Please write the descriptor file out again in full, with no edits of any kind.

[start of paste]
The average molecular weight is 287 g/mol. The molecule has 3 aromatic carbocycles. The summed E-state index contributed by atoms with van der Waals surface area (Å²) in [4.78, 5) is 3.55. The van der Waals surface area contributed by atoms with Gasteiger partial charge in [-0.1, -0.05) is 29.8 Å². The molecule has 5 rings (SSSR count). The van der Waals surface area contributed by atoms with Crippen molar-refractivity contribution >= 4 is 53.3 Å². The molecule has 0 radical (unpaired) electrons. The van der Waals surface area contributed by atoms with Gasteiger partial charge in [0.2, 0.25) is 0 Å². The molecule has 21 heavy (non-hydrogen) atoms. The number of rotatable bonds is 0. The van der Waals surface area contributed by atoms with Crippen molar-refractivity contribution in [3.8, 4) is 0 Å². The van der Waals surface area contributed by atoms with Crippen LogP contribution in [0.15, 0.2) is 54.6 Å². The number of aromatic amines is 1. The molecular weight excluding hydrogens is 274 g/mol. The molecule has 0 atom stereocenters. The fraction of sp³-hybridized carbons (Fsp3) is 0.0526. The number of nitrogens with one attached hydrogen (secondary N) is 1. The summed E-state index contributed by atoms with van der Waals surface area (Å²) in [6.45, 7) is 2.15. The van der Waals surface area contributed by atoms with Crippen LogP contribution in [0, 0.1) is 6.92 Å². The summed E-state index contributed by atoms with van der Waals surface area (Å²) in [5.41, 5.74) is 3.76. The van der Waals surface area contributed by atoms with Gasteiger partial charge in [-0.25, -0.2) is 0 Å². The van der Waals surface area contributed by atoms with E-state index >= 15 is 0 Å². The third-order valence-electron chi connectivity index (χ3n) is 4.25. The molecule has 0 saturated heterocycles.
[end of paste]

The average molecular weight is 287 g/mol. The molecule has 3 aromatic carbocycles. The summed E-state index contributed by atoms with van der Waals surface area (Å²) in [4.78, 5) is 3.55. The van der Waals surface area contributed by atoms with Gasteiger partial charge in [-0.1, -0.05) is 29.8 Å². The molecule has 5 rings (SSSR count). The van der Waals surface area contributed by atoms with Crippen molar-refractivity contribution >= 4 is 53.3 Å². The molecule has 0 radical (unpaired) electrons. The van der Waals surface area contributed by atoms with Gasteiger partial charge in [0.2, 0.25) is 0 Å². The molecule has 21 heavy (non-hydrogen) atoms. The number of rotatable bonds is 0. The van der Waals surface area contributed by atoms with Crippen molar-refractivity contribution in [3.8, 4) is 0 Å². The van der Waals surface area contributed by atoms with Crippen LogP contribution in [0.15, 0.2) is 54.6 Å². The number of aromatic amines is 1. The molecular weight excluding hydrogens is 274 g/mol. The molecule has 0 atom stereocenters. The fraction of sp³-hybridized carbons (Fsp3) is 0.0526. The number of nitrogens with one attached hydrogen (secondary N) is 1. The summed E-state index contributed by atoms with van der Waals surface area (Å²) in [6.45, 7) is 2.15. The van der Waals surface area contributed by atoms with Crippen LogP contribution in [0, 0.1) is 6.92 Å². The summed E-state index contributed by atoms with van der Waals surface area (Å²) in [5.41, 5.74) is 3.76. The van der Waals surface area contributed by atoms with Gasteiger partial charge in [-0.25, -0.2) is 0 Å². The van der Waals surface area contributed by atoms with E-state index >= 15 is 0 Å². The third-order valence-electron chi connectivity index (χ3n) is 4.25. The molecule has 0 saturated heterocycles.